T-shirt seen at recent Othello-Rainier march
2 Pentecost A—6/14/20
Romans 5:1-8; Matthew 9:35–10:8 [9-23]
Pr. Scott Kramer
One of my friends told me this past week about an acquaintance who has been in anguish over the past weeks. This person has been agonizing not only about the death of George Floyd, but also about larger questions of racism in this country. She said, “I want to fight racism. I wish people of color would just tell me what to do!”
It’s hard to fault anyone’s sincere desire for racial justice. Many of us who are white have either made such statements ourselves or harbored unspoken attitudes in that direction.
What I have found, however—not just over the past weeks but over the past years—is that however sincere, the desire of white folks to be taught about race by people of color is nevertheless misguided. One statement I’ve heard both in person and in the news over and over again from people of color is, “We’re exhausted.” Maybe you’ve noticed that, too. Why are they exhausted? Because for many people of color the story of George Floyd is not just the latest headline news drama. It is the story of their lives.
I have another friend who is very clear about this. “I can’t do your work for you,” she says. “You white folks need to do your own work together.”
In today’s reading from Matthew, Jesus offers examples of what “doing the work” looks like: teaching, proclaiming, curing. And, Matthew writes, he had compassion for them, for they were “like sheep without a shepherd.”
Sheep are mentioned three times in this reading. Out of this “flock of sheep” Jesus calls by name twelve who will become the core of his followers. And he says to these: Go nowhere among the Gentiles, and enter no town of the Samaritans, but go rather to the lost sheep of the house of Israel.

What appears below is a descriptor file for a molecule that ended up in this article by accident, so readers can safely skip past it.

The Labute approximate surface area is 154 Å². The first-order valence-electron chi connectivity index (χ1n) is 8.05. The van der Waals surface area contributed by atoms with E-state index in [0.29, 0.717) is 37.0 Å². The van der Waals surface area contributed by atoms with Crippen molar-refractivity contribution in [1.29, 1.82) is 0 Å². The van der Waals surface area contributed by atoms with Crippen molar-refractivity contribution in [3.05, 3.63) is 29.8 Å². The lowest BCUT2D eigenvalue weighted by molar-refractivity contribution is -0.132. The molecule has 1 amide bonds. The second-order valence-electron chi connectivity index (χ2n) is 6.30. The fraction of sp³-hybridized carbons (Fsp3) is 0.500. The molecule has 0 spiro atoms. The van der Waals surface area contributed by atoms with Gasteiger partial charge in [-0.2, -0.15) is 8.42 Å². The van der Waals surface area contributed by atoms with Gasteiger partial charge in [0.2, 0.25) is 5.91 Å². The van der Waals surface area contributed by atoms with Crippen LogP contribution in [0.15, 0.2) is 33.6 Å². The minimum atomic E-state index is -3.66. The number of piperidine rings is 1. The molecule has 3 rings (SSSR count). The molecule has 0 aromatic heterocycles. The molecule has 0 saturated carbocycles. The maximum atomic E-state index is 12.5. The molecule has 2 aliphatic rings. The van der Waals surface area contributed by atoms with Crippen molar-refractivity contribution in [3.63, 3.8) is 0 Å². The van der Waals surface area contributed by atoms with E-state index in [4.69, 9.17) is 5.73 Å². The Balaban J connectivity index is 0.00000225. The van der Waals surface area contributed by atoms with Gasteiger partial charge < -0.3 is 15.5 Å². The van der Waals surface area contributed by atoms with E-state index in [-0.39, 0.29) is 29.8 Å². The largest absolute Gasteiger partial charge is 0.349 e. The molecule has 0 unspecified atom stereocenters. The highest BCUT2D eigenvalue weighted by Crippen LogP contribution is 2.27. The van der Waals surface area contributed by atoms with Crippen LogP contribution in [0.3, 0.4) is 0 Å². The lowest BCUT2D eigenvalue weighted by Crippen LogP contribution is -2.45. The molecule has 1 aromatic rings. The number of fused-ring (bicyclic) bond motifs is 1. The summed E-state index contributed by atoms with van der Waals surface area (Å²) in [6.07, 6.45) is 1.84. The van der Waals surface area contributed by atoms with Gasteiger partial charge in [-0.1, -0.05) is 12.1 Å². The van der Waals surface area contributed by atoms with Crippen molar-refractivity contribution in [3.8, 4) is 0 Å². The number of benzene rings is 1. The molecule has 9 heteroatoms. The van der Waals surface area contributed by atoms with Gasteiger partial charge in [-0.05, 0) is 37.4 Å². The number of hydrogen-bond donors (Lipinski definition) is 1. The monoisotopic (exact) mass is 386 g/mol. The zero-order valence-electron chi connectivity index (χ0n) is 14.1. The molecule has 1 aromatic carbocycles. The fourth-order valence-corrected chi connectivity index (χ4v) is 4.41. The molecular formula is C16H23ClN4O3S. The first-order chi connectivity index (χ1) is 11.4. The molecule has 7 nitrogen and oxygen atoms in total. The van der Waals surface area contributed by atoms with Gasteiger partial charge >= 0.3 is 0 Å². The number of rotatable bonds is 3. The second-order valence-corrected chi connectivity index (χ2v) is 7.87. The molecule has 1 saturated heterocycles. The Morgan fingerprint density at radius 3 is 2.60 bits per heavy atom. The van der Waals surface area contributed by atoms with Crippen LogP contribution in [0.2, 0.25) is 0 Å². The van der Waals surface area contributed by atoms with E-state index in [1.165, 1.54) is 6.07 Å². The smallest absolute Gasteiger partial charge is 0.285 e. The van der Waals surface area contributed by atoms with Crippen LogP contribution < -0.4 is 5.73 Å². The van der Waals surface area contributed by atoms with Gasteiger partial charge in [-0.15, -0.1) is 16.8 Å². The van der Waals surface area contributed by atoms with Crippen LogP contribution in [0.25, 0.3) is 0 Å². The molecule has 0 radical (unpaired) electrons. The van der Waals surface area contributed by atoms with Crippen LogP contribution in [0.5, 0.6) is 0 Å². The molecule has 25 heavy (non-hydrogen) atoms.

The word “Gentile” basically means, anyone who is not Jewish. So Jesus is saying to his fellow Jews, “There is so much work to be done. Focus on the transformation of yourself and your own people. Do your own spiritual work and,” he might’ve added, “don’t expect others to do it for you!” Then let the fruits of that spiritual work help others. There are plenty of “lost sheep” out there, afraid and confused.
Today’s reading from Matthew is a kind of road map for white America! And because this is Jesus speaking, those of us who enjoy privilege in our society might expect to feel at least a little uncomfortable along the way. You don’t get crucified for being nice, or for being religious, or for being silent. You get crucified for turning people’s world upside down.
Jesus does that. He demands the impossible. Cure the sick, raise the dead, cleanse the lepers, cast out demons.
Cure the sick? We can’t even get testing for COVID-19, let alone raise the dead! Cleanse the lepers?—forty years later, we still don’t even have an AIDS vaccine. Cast out demons? Say what you will about devils and demons, but a nation that willfully follows lies and liars is—if not under some demonic influence–at least like “sheep without a shepherd.” A nation that century after century clings to white supremacy certainly seems to be under some demonic influence.